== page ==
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I have system-wide default permissions set with umask 027. I am in the need to make a directory whose sub-directories would need 775 permission and whose files would need 664 permissions and make these permissions permanent after booting the system.

I am looking for the best options out there without compromising security. Any ideas?

Let me explain the situation: I have a default permission of 027 (system-wide) and I want apache2 to write to a directory (it's directory) that should be 022 in order for other user (let's say... another daemon such as Flash Media Server to stream a video) to access and run it. ¿Any good ideas? (FMS should be able to run videos from new directories made by apache2).

Thank you.

Some research done:

  1. sudo chfn -o "umask=002" daemon_username
  2. bash script running at boot with umask 022 on the desired directory
  3. add in /etc/fstab (take special care with line 2 related to bind) [TESTED and NOT WORKING]:

    IP_NFS_Volume:/nfs_mount  /local_tempmount  nfs   tcp,nolock,intr,rsize=8192,wsize=8192
    /local_tempmount          /desired_mount    none  bind,dmask=0002,fmask=0002
    

P.S. I am looking for a console command, a script (even a periodic command run from cron), but something run without X11.

share|improve this question
    
Why do you think permission of files/directories can change after reboot? –  enzotib Nov 25 '11 at 15:47
    
Enzotib, in fact they won't change. Let me explain the situation. Let's say I have a default permission of 027 (system-wide) and I want apache2 to write to a directory (it's directory) that should be 022 in order for other user (let's say... another daemon such as Flash Media Server to stream a video) to access and run it. ¿Any good ideas? (FMS should be able to run videos from new directories made by apache2). –  Carlos Fernández San Millán Nov 25 '11 at 16:11
    
In the original post there was no mention to NFS, nor other special filesystem. My answer was related to local filesystems supporting acl, like ext4. –  enzotib Nov 28 '11 at 16:41
    
NOTE: If you are creating secure (or hardened) web hosting, and need secure file sharing, you should be using chroot. It was developed for precisely this purpose. See: How to chroot Ubuntu+1? askubuntu.com/questions/56687/how-to-chroot-ubuntu1 –  david6 Nov 28 '11 at 19:38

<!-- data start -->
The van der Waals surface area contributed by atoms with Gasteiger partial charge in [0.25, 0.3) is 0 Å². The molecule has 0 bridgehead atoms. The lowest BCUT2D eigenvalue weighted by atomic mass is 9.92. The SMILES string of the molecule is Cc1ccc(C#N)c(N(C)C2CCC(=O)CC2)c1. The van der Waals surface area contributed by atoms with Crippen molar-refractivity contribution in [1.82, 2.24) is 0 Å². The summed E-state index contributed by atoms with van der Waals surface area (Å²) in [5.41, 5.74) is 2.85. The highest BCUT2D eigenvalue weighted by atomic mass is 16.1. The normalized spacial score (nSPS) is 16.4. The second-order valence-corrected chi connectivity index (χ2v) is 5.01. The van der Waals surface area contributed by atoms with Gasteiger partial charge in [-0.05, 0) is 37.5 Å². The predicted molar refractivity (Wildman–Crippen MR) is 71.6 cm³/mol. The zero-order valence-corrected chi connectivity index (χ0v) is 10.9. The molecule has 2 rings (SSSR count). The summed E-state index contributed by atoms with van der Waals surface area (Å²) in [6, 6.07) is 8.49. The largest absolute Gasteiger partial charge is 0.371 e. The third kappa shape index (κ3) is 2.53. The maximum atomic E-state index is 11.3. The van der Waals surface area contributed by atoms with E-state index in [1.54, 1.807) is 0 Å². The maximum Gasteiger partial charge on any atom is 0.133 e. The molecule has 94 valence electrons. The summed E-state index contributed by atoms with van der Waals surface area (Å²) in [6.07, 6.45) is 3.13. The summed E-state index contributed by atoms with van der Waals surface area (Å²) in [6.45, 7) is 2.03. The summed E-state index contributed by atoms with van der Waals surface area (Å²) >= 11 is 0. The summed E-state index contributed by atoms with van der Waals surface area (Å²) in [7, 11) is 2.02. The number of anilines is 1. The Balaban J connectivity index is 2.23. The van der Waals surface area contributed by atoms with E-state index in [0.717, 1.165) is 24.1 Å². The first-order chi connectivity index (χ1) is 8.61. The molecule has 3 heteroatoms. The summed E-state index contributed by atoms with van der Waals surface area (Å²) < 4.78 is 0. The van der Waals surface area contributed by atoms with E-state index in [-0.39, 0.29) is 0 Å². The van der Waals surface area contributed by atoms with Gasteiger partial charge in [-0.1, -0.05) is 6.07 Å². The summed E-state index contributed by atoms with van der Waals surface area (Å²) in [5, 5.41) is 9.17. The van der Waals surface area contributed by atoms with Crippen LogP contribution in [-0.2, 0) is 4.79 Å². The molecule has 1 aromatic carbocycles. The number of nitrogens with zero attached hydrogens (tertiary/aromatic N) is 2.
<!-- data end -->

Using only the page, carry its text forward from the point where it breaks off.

@enzotib, you are correct. Sorry for the misunderstanding. However, ACL is not what I am looking for, and still your explanation (even though it is good and sufficient) is given for a X11 system with nautilus. I am looking for a step to step (or at least very clear) solution from the command-line. Thank you for your answer and sorry again for the misunderstanding. –  Carlos Fernández San Millán Nov 28 '11 at 20:50

1 Answer 1

up vote 9 down vote accepted
+50

You could try to use POSIX ACL (access control lists), that allow to set ad hoc permissions for additional users and groups (other than owner user and owner group), and furthermore allow to set default permissions for new object created in a directory.

To this end you could use at least two alternatives:

  1. the package acl for command line tools (getfacl, setfacl, chacl),

  2. the package eiciel that provide both a GUI interface

    enter image description here

    and the possibility to change ACL directly from Nautilus (right click on an object, then Properties, then Access Control List tab).

    enter image description here

    Is also provide some brief but meaningful help pages.

share|improve this answer
    
This could help. I do not run the server with any kind of X11 so using Nautilus or any other GUI file manager would not help. In fact, I could not even forward X11 through SSH tunnel since it is not allowed. I guess ACL could be an answer although this is the only case I would really need it in the whole system. Don't you think there should be a more straightforward solution? Thank you very much for your great support. –  Carlos Fernández San Millán Nov 25 '11 at 17:01
1  
@CarlosFernándezSanMillán: so the command line tools are the way to go. I think is the cleaner solution, only apparently difficult. –  enzotib Nov 25 '11 at 17:34
    
It is the cleaner ... you are right. Again you are right about difficulty ;) –  Carlos Fernández San Millán Nov 25 '11 at 18:05
    
Thank you @enzotib ;) –  Carlos Fernández San Millán Dec 4 '11 at 21:18

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